Figure 2-2 illustrates this approach incorporating another argument into the discussion: the relationship of human and economic losses to the severity of an event and the degree of vulnerability (or survival capability) of human and economic interests.
The survival capability of projects depends on many factors. Losses from a severe event may be no worse or even less than those from a milder event if the former occurs in an area where both the population is adequately prepared to respond and the physical structures are designed and built to withstand its impact. One of the main differences between losses suffered by industrialized and less developed countries is the extent to which natural hazards and mitigation measures have been considered in the development planning process.
Figure 2-2 - Natural Hazard events in the context of human and economic interests
Planning systems and planners in developing countries cannot always be held fully responsible for the inadequacy of the natural hazard assessment and mitigation measures implemented (see Chapter 1). There are several reasons for this. First, much development is based on already existing hazard-prone scenarios. Second, planners depend on the availability of hazard information. And last, the planning process takes place within the prevailing economic, political, social, technological, and cultural parameters of a society. Mexico City's vulnerability to earthquakes is a good illustration. The sprawling city rests on precarious and deteriorating geological foundations. In spite of a well documented history of seismic activity, economic and technological constraints and complex political, social, cultural, and demographic elements impede the introduction of non-structural mitigation measures.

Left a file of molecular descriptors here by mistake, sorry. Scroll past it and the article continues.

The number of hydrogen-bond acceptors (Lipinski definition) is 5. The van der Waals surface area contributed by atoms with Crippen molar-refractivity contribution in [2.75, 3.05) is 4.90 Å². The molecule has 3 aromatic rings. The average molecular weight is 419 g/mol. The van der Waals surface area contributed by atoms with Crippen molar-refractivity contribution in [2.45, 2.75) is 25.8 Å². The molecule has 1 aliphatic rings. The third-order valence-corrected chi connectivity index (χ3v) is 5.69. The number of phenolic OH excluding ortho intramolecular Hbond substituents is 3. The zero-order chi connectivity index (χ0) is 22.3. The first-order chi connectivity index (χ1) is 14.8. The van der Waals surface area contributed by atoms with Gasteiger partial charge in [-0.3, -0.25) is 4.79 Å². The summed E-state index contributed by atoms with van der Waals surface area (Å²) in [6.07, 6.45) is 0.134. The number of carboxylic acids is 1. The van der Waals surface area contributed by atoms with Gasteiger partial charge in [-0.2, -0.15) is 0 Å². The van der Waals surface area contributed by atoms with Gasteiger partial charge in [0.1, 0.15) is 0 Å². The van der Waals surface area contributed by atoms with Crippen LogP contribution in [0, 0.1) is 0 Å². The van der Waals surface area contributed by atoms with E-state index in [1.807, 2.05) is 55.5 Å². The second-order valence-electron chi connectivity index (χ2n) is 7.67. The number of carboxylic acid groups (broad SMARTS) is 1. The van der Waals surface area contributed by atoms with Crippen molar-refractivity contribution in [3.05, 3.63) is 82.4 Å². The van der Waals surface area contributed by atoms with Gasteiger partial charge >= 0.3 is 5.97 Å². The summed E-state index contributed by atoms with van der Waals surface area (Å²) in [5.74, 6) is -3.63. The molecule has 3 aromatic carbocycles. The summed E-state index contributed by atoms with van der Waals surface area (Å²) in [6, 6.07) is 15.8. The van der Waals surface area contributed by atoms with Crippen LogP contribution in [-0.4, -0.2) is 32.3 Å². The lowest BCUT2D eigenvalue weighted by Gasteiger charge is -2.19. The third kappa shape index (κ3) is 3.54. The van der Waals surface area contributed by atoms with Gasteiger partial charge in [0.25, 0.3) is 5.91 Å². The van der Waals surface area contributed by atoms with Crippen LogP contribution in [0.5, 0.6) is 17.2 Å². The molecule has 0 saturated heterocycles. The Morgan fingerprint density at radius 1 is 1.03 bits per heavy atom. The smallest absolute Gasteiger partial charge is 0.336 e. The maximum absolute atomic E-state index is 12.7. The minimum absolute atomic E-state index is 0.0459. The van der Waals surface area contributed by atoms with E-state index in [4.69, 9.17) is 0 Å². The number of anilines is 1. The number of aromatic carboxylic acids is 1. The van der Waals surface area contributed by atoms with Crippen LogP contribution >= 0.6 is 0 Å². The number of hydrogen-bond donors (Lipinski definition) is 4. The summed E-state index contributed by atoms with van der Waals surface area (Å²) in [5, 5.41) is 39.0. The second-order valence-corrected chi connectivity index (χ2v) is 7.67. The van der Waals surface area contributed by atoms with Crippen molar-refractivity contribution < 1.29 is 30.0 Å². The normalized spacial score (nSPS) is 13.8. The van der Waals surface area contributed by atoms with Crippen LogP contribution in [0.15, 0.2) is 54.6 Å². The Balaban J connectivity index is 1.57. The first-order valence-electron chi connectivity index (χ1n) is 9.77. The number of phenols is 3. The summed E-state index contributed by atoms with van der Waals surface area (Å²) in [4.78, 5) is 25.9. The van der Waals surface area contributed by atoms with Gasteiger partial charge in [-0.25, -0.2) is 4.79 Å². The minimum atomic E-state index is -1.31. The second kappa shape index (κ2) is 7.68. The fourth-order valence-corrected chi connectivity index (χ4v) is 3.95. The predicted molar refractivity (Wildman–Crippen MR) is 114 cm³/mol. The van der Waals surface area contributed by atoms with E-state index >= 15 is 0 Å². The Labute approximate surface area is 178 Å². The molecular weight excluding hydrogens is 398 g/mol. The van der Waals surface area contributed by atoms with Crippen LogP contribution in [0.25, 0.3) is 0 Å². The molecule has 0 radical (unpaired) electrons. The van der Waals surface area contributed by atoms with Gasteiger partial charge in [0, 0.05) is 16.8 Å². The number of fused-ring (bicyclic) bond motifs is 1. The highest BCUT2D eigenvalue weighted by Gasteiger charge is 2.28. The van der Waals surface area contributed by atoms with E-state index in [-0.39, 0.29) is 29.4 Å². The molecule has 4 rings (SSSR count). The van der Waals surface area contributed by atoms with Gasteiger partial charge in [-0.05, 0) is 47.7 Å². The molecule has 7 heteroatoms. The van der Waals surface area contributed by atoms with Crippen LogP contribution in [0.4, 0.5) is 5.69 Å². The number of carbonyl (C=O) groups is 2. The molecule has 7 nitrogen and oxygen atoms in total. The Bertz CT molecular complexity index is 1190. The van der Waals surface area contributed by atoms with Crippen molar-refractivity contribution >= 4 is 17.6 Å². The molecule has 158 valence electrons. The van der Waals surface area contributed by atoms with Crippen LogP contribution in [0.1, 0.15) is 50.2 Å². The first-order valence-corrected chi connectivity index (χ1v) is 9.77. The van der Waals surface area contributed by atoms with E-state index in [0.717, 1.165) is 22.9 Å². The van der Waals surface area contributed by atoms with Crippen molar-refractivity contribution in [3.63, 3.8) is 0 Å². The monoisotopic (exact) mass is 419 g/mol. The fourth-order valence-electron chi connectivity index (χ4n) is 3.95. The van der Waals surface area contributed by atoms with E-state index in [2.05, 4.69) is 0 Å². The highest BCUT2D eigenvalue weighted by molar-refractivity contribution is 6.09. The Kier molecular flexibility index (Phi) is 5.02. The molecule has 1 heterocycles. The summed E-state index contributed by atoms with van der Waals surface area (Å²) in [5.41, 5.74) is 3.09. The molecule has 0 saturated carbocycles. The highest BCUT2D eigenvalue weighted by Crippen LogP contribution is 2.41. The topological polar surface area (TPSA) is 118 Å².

On the other hand, planning systems and planners are responsible for some serious shortcomings of investment projects in hazard-prone areas. Irrigation systems, roads, reservoirs, dams, and other infrastructure facilities are prime examples. In these cases, where the system of constraints and parameters is less complex than in urban planning, planners should be able to incorporate more information and have greater control over decision-making. But even where sufficient hazard risk information was available, projects have been undertaken without minimum mitigation measures. It is not uncommon for an area periodically devastated by hurricanes or earthquakes to be rebuilt again and again in the same way. Other disasters occur routinely as a direct consequence of improper human intervention in areas with previously stable ecosystems. The following box lists the key elements for incorporating natural hazards into agricultural investment projects.